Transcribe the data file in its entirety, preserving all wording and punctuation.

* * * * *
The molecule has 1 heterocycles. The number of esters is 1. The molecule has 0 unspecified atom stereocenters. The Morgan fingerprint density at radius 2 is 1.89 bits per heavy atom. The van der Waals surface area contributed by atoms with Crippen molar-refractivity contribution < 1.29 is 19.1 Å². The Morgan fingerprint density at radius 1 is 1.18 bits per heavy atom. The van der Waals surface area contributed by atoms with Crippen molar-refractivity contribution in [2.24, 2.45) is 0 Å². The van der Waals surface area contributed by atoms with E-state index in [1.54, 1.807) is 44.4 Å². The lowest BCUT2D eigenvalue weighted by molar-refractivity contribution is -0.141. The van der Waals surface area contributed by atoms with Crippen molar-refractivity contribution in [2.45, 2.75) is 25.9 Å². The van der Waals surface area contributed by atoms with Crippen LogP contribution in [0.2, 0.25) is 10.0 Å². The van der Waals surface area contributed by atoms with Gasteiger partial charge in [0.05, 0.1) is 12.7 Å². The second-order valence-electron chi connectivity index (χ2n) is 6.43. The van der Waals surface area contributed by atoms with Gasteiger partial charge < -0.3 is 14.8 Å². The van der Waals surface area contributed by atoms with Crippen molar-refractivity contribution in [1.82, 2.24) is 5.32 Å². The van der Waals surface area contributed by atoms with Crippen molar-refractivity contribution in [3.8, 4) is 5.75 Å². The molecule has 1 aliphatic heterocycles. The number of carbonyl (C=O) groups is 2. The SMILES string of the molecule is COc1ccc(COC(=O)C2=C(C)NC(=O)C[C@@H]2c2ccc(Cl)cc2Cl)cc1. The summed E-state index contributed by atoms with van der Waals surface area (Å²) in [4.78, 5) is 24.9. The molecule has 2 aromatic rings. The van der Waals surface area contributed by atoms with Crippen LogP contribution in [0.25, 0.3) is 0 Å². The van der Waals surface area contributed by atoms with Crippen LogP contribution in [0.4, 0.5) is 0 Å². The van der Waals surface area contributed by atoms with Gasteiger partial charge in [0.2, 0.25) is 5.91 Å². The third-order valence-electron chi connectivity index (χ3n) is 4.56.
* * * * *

The molecule has 1 heterocycles. The number of esters is 1. The molecule has 0 unspecified atom stereocenters. The Morgan fingerprint density at radius 2 is 1.89 bits per heavy atom. The van der Waals surface area contributed by atoms with Crippen molar-refractivity contribution < 1.29 is 19.1 Å². The Morgan fingerprint density at radius 1 is 1.18 bits per heavy atom. The van der Waals surface area contributed by atoms with Crippen molar-refractivity contribution in [2.24, 2.45) is 0 Å². The van der Waals surface area contributed by atoms with E-state index in [1.54, 1.807) is 44.4 Å². The lowest BCUT2D eigenvalue weighted by molar-refractivity contribution is -0.141. The van der Waals surface area contributed by atoms with Crippen molar-refractivity contribution in [2.45, 2.75) is 25.9 Å². The van der Waals surface area contributed by atoms with Crippen LogP contribution in [0.2, 0.25) is 10.0 Å². The van der Waals surface area contributed by atoms with Gasteiger partial charge in [0.05, 0.1) is 12.7 Å². The second-order valence-electron chi connectivity index (χ2n) is 6.43. The van der Waals surface area contributed by atoms with Gasteiger partial charge < -0.3 is 14.8 Å². The van der Waals surface area contributed by atoms with Crippen molar-refractivity contribution in [1.82, 2.24) is 5.32 Å². The van der Waals surface area contributed by atoms with Crippen molar-refractivity contribution in [3.8, 4) is 5.75 Å². The molecule has 1 aliphatic heterocycles. The number of carbonyl (C=O) groups is 2. The SMILES string of the molecule is COc1ccc(COC(=O)C2=C(C)NC(=O)C[C@@H]2c2ccc(Cl)cc2Cl)cc1. The summed E-state index contributed by atoms with van der Waals surface area (Å²) in [4.78, 5) is 24.9. The molecule has 2 aromatic rings. The van der Waals surface area contributed by atoms with Crippen LogP contribution in [0.25, 0.3) is 0 Å². The van der Waals surface area contributed by atoms with Crippen LogP contribution in [0.4, 0.5) is 0 Å². The van der Waals surface area contributed by atoms with Gasteiger partial charge in [0.2, 0.25) is 5.91 Å². The third-order valence-electron chi connectivity index (χ3n) is 4.56.